Current Effects of Cloud Forcing in Environment

Commentary - Journal of Environmental and Occupational Health (2022)

Current Effects of Cloud Forcing in Environment

Daisuke Abe*
Department of Environmental Science, Admas University, Addis Ababa, Ethiopia
*Corresponding Author:

Daisuke Abe, Department of Environmental Science, Admas University, Addis Ababa, Ethiopia, Email:

Received: 23-Mar-2022, Manuscript No. JENVOH-22-62718; Editor assigned: 25-Mar-2022, Pre QC No. JENVOH-22-62718 (PQ); Reviewed: 10-Apr-2022, QC No. JENVOH-22-62718; Revised: 15-Apr-2022, Manuscript No. JENVOH-22-62718 (R); Published: 25-Apr-2022


The difference between the clear-sky and all-sky radiative energy budgets is what the cloud-radiative forcing is all about. Clear and cloudy observations are included in the all-sky radiant energy values. The greenhouse effect is aided by clouds. They have the ability to absorb and emit infrared radiation, influencing the atmosphere’s radiative properties. Liquid clouds, mixed-phase clouds, and ice clouds are among the various types of clouds. Low clouds with negative radiative forcing are referred to as liquid clouds. At subfreezing temperatures, mixed- phase clouds coexist with both liquid water and solid ice, and the liquid content has a significant impact on the radiative properties (optical depth and optical thickness). Ice clouds are mostly high clouds, and their radiative forcing is determined by the number of ice crystals in the cloud, the cloud thickness, and the ice water content. Cloud microphysical properties, such as cloud liquid water content and cloud drop size distribution, have a significant impact on the radiative properties of liquid clouds. Negative radiative forcing will be stronger in liquid clouds with higher liquid water content and smaller water droplets. The contents of cloud liquids are usually linked to surface and atmospheric circulations. The atmosphere is usually rich in water vapor over the warm ocean surface, so the liquid clouds have higher liquid water content. The water content can be much higher when moist air flows converge in the clouds and generate strong updrafts. Aerosols will have an impact on the size distribution of cloud drops. Water droplets in liquid clouds, for example, are more abundant in polluted inindustrial areas with high levels of aerosols.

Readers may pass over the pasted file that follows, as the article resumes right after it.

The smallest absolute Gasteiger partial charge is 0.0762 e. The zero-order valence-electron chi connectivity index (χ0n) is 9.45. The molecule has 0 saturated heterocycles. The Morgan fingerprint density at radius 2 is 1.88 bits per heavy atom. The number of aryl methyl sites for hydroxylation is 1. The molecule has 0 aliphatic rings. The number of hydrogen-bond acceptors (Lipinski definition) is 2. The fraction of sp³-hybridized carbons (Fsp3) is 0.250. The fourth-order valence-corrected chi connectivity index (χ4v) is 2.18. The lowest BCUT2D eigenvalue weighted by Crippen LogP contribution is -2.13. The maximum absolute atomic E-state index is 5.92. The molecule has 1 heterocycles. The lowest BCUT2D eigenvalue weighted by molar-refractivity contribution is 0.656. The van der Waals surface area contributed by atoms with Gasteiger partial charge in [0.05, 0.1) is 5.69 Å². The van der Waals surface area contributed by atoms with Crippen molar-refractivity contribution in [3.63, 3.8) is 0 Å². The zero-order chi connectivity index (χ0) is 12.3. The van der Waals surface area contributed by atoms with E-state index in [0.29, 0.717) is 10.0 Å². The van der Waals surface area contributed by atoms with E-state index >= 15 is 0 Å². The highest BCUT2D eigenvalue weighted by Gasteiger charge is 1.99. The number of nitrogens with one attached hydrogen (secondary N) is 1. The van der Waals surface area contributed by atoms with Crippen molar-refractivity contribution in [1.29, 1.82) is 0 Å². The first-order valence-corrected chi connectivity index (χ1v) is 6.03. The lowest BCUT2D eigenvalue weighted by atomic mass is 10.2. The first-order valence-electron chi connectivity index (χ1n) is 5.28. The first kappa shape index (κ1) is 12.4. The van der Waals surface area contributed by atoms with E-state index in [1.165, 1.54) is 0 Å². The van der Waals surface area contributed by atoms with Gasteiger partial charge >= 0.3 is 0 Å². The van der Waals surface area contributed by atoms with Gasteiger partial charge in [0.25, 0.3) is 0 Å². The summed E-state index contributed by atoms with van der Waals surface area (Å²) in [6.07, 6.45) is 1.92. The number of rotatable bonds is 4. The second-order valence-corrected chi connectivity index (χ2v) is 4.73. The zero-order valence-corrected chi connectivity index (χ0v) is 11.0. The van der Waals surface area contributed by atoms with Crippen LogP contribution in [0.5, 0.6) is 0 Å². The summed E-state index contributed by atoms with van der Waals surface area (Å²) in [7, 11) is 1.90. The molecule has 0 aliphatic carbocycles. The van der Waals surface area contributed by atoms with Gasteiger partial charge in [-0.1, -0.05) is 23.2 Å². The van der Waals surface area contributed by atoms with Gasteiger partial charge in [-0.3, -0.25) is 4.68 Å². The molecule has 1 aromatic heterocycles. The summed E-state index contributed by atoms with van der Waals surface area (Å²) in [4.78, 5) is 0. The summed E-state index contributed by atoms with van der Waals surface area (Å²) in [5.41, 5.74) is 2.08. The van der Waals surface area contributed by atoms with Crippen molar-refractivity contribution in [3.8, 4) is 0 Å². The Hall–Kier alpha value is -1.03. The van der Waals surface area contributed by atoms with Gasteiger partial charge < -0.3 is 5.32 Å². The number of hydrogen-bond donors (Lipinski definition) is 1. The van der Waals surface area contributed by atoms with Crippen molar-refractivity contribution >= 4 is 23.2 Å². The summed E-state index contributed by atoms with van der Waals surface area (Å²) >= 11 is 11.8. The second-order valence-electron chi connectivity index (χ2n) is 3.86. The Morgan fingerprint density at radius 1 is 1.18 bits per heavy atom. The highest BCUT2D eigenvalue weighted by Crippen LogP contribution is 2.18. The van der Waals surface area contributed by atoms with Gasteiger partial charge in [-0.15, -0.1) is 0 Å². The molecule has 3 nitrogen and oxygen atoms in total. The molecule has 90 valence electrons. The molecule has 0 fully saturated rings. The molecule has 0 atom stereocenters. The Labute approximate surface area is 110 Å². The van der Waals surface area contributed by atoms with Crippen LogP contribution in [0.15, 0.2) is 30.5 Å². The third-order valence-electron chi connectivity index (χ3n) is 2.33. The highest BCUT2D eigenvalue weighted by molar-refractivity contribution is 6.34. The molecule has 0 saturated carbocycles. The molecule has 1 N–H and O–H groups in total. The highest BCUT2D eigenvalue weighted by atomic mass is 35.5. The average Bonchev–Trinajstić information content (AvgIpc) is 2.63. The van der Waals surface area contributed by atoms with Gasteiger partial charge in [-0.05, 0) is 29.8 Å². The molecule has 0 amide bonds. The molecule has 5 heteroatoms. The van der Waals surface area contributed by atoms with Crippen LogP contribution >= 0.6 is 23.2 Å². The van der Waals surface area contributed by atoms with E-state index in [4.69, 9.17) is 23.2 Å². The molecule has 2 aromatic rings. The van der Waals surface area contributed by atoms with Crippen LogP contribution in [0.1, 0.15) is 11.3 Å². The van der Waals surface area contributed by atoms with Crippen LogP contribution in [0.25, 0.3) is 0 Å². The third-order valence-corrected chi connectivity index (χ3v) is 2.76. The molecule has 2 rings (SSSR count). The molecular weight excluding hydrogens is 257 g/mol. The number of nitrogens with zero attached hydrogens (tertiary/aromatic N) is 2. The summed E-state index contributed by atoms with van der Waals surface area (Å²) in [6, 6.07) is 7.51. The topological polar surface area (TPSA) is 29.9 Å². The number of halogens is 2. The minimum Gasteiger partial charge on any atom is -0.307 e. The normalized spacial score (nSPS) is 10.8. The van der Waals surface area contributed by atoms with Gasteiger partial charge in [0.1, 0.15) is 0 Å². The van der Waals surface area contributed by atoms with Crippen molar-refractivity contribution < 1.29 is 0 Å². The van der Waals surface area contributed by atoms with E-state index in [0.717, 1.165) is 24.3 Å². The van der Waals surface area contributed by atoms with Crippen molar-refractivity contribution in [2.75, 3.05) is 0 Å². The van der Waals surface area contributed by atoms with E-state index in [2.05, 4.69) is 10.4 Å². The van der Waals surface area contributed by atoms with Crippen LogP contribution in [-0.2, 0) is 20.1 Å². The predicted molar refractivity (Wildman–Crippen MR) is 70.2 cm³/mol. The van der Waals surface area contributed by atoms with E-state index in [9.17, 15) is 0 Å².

Negative radiative forcing is present in mixed phase clouds. Mix-phase clouds have a higher level of uncertainty in their radiative forcing than liquid clouds. One reason is that due to the coexistence of liquid and solid water, microphysics is much more complicated. The Wegener– Bergeron–Findeisen process, for example, can rapidly deplete large amounts of water droplets and enlarge small ice crystals to large ones. When liquid droplets collide with large ice crystals, the Hallett-Mossop process shatters them, resulting in a large number of small ice splinters. Because small ice crystals can reflect much more light from the sun and create much more negative radiative forcing than large water droplets, the cloud radiative properties can change dramatically during these processes. Depending on the cloud thickness, cirrus clouds can either enhance or reduce the greenhouse effect. Cirrus with a thin layer has a positive radiative forcing, while thick cirrus has a negative radiative forcing. Cirrus radiative properties are also affected by ice water content and ice size distribution. Cirrus clouds have a greater cooling effect when there is more ice water in them. Cirrus with smaller ice crystals has a stronger cooling effect than cirrus with fewer and larger ice crystals when cloud ice water contents are equal. Some researchers suggest seeding thin cirrus clouds with cirrus seeding to reduce the size of ice crystals and thus the greenhouse effect, but other studies question its efficacy and regard it as an insufficient way to combat climate change.

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